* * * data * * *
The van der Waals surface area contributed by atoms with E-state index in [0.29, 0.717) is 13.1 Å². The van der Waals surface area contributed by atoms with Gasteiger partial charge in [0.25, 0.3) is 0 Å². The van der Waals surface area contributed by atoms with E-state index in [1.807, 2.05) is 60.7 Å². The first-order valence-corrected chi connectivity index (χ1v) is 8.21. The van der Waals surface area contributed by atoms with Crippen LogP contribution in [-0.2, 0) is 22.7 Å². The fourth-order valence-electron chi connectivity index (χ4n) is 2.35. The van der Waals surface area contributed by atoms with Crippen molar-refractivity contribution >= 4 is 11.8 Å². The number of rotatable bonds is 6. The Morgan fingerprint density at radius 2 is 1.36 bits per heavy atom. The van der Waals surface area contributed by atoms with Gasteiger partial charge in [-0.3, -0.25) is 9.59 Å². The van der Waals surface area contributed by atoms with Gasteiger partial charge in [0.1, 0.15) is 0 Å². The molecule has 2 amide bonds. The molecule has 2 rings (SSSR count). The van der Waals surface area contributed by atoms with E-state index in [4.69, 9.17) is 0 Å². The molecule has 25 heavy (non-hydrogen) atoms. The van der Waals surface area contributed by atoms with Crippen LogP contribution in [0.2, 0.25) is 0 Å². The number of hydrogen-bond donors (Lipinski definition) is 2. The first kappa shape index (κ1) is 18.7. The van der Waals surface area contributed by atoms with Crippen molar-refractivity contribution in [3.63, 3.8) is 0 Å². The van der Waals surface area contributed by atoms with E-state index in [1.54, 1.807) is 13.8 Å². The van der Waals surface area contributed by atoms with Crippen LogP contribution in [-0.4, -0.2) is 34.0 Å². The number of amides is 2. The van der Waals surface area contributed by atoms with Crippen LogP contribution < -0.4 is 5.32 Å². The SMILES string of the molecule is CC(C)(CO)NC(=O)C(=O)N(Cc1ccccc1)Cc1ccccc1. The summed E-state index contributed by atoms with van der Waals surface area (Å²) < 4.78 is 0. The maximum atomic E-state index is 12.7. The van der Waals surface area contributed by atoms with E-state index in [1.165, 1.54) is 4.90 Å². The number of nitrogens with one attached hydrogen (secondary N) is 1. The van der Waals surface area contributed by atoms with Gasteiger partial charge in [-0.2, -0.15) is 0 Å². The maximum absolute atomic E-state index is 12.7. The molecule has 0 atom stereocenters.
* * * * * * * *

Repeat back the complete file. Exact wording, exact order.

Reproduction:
The van der Waals surface area contributed by atoms with E-state index in [0.29, 0.717) is 13.1 Å². The van der Waals surface area contributed by atoms with Gasteiger partial charge in [0.25, 0.3) is 0 Å². The van der Waals surface area contributed by atoms with E-state index in [1.807, 2.05) is 60.7 Å². The first-order valence-corrected chi connectivity index (χ1v) is 8.21. The van der Waals surface area contributed by atoms with Crippen LogP contribution in [-0.2, 0) is 22.7 Å². The fourth-order valence-electron chi connectivity index (χ4n) is 2.35. The van der Waals surface area contributed by atoms with Crippen molar-refractivity contribution >= 4 is 11.8 Å². The number of rotatable bonds is 6. The Morgan fingerprint density at radius 2 is 1.36 bits per heavy atom. The van der Waals surface area contributed by atoms with Gasteiger partial charge in [-0.3, -0.25) is 9.59 Å². The van der Waals surface area contributed by atoms with Gasteiger partial charge in [0.1, 0.15) is 0 Å². The molecule has 2 amide bonds. The molecule has 2 rings (SSSR count). The van der Waals surface area contributed by atoms with E-state index in [4.69, 9.17) is 0 Å². The molecule has 25 heavy (non-hydrogen) atoms. The van der Waals surface area contributed by atoms with Crippen LogP contribution in [0.2, 0.25) is 0 Å². The number of hydrogen-bond donors (Lipinski definition) is 2. The first kappa shape index (κ1) is 18.7. The van der Waals surface area contributed by atoms with Crippen molar-refractivity contribution in [3.63, 3.8) is 0 Å². The van der Waals surface area contributed by atoms with E-state index in [1.54, 1.807) is 13.8 Å². The van der Waals surface area contributed by atoms with Crippen LogP contribution in [-0.4, -0.2) is 34.0 Å². The number of amides is 2. The van der Waals surface area contributed by atoms with Crippen LogP contribution < -0.4 is 5.32 Å². The SMILES string of the molecule is CC(C)(CO)NC(=O)C(=O)N(Cc1ccccc1)Cc1ccccc1. The summed E-state index contributed by atoms with van der Waals surface area (Å²) < 4.78 is 0. The maximum atomic E-state index is 12.7. The van der Waals surface area contributed by atoms with E-state index in [1.165, 1.54) is 4.90 Å². The number of nitrogens with one attached hydrogen (secondary N) is 1. The van der Waals surface area contributed by atoms with Gasteiger partial charge in [-0.2, -0.15) is 0 Å². The maximum absolute atomic E-state index is 12.7. The molecule has 0 atom stereocenters.